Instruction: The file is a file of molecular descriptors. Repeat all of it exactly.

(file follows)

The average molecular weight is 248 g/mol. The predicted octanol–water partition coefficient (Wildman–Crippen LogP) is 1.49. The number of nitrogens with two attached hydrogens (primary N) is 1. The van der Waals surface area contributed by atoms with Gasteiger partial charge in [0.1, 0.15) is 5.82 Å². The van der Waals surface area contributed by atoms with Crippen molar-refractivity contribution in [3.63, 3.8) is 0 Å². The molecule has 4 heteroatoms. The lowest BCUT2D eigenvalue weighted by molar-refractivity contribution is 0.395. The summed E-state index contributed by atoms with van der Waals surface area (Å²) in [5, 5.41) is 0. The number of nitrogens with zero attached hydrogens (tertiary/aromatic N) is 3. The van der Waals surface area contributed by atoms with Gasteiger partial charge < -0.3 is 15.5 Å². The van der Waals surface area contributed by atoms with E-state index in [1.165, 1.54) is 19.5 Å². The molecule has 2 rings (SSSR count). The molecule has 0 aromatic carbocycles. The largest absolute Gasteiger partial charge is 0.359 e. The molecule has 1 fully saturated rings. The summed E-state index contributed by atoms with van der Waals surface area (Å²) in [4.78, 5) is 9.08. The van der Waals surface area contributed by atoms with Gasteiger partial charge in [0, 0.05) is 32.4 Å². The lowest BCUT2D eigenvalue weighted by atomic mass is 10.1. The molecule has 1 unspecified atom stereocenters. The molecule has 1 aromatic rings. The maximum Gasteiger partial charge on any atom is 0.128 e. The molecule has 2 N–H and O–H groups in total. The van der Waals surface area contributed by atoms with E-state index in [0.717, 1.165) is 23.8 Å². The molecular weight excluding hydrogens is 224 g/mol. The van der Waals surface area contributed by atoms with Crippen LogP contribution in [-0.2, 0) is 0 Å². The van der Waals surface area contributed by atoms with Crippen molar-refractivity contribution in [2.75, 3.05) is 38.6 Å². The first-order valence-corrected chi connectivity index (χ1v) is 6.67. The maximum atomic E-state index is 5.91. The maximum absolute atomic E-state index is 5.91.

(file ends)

The average molecular weight is 248 g/mol. The predicted octanol–water partition coefficient (Wildman–Crippen LogP) is 1.49. The number of nitrogens with two attached hydrogens (primary N) is 1. The van der Waals surface area contributed by atoms with Gasteiger partial charge in [0.1, 0.15) is 5.82 Å². The van der Waals surface area contributed by atoms with Crippen molar-refractivity contribution in [3.63, 3.8) is 0 Å². The molecule has 4 heteroatoms. The lowest BCUT2D eigenvalue weighted by molar-refractivity contribution is 0.395. The summed E-state index contributed by atoms with van der Waals surface area (Å²) in [5, 5.41) is 0. The number of nitrogens with zero attached hydrogens (tertiary/aromatic N) is 3. The van der Waals surface area contributed by atoms with Gasteiger partial charge < -0.3 is 15.5 Å². The van der Waals surface area contributed by atoms with E-state index in [1.165, 1.54) is 19.5 Å². The molecule has 2 rings (SSSR count). The molecule has 0 aromatic carbocycles. The largest absolute Gasteiger partial charge is 0.359 e. The molecule has 1 fully saturated rings. The summed E-state index contributed by atoms with van der Waals surface area (Å²) in [4.78, 5) is 9.08. The van der Waals surface area contributed by atoms with Gasteiger partial charge in [0, 0.05) is 32.4 Å². The lowest BCUT2D eigenvalue weighted by atomic mass is 10.1. The molecule has 1 unspecified atom stereocenters. The molecule has 1 aromatic rings. The maximum Gasteiger partial charge on any atom is 0.128 e. The molecule has 2 N–H and O–H groups in total. The van der Waals surface area contributed by atoms with E-state index in [0.717, 1.165) is 23.8 Å². The molecular weight excluding hydrogens is 224 g/mol. The van der Waals surface area contributed by atoms with Crippen LogP contribution in [-0.2, 0) is 0 Å². The van der Waals surface area contributed by atoms with Crippen molar-refractivity contribution in [2.75, 3.05) is 38.6 Å². The first-order valence-corrected chi connectivity index (χ1v) is 6.67. The maximum atomic E-state index is 5.91. The maximum absolute atomic E-state index is 5.91.